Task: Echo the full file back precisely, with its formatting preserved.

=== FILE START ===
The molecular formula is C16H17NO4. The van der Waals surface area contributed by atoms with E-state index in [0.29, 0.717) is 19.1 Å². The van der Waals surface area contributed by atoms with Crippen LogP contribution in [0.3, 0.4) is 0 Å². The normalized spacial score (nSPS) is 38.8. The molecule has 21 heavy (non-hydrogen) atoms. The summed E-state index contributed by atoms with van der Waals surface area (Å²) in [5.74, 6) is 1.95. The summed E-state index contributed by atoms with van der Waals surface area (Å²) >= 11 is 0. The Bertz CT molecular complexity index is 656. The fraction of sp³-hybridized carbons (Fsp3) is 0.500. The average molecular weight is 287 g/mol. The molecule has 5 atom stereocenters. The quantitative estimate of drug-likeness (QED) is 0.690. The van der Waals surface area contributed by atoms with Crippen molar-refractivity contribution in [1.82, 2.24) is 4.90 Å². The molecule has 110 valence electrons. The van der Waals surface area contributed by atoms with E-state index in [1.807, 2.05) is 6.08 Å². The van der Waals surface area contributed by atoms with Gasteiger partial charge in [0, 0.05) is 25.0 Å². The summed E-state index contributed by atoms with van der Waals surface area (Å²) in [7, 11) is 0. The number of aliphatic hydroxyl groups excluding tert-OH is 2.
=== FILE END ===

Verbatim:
The molecular formula is C16H17NO4. The van der Waals surface area contributed by atoms with E-state index in [0.29, 0.717) is 19.1 Å². The van der Waals surface area contributed by atoms with Crippen LogP contribution in [0.3, 0.4) is 0 Å². The normalized spacial score (nSPS) is 38.8. The molecule has 21 heavy (non-hydrogen) atoms. The summed E-state index contributed by atoms with van der Waals surface area (Å²) in [5.74, 6) is 1.95. The summed E-state index contributed by atoms with van der Waals surface area (Å²) >= 11 is 0. The Bertz CT molecular complexity index is 656. The fraction of sp³-hybridized carbons (Fsp3) is 0.500. The average molecular weight is 287 g/mol. The molecule has 5 atom stereocenters. The quantitative estimate of drug-likeness (QED) is 0.690. The van der Waals surface area contributed by atoms with Crippen molar-refractivity contribution in [1.82, 2.24) is 4.90 Å². The molecule has 110 valence electrons. The van der Waals surface area contributed by atoms with E-state index in [1.807, 2.05) is 6.08 Å². The van der Waals surface area contributed by atoms with Gasteiger partial charge in [0, 0.05) is 25.0 Å². The summed E-state index contributed by atoms with van der Waals surface area (Å²) in [7, 11) is 0. The number of aliphatic hydroxyl groups excluding tert-OH is 2.